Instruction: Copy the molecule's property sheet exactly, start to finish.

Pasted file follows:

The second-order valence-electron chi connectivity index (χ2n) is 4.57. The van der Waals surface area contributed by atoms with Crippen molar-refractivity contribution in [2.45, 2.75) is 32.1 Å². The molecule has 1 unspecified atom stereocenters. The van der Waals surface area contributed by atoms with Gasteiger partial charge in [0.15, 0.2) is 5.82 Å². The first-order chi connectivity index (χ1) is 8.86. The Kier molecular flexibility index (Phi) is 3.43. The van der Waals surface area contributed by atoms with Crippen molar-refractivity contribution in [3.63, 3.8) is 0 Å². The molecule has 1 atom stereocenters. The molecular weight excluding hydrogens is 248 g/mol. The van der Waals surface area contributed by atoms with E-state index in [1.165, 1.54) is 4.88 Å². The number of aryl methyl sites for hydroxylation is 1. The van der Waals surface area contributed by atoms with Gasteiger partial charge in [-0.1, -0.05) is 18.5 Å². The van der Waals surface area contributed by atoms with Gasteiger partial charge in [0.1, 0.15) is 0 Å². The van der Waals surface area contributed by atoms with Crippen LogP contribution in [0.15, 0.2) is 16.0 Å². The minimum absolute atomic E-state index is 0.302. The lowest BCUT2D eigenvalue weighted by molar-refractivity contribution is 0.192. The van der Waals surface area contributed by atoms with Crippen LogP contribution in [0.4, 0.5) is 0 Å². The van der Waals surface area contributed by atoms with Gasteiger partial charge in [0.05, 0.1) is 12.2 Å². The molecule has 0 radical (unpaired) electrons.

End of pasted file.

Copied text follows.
The second-order valence-electron chi connectivity index (χ2n) is 4.57. The van der Waals surface area contributed by atoms with Crippen molar-refractivity contribution in [2.45, 2.75) is 32.1 Å². The molecule has 1 unspecified atom stereocenters. The van der Waals surface area contributed by atoms with Gasteiger partial charge in [0.15, 0.2) is 5.82 Å². The first-order chi connectivity index (χ1) is 8.86. The Kier molecular flexibility index (Phi) is 3.43. The van der Waals surface area contributed by atoms with Crippen molar-refractivity contribution in [3.63, 3.8) is 0 Å². The molecule has 1 atom stereocenters. The molecular weight excluding hydrogens is 248 g/mol. The van der Waals surface area contributed by atoms with E-state index in [1.165, 1.54) is 4.88 Å². The number of aryl methyl sites for hydroxylation is 1. The van der Waals surface area contributed by atoms with Gasteiger partial charge in [-0.1, -0.05) is 18.5 Å². The van der Waals surface area contributed by atoms with Gasteiger partial charge in [0.1, 0.15) is 0 Å². The van der Waals surface area contributed by atoms with Crippen LogP contribution in [0.15, 0.2) is 16.0 Å². The minimum absolute atomic E-state index is 0.302. The lowest BCUT2D eigenvalue weighted by molar-refractivity contribution is 0.192. The van der Waals surface area contributed by atoms with Crippen LogP contribution in [0.4, 0.5) is 0 Å². The van der Waals surface area contributed by atoms with Gasteiger partial charge in [0.05, 0.1) is 12.2 Å². The molecule has 0 radical (unpaired) electrons.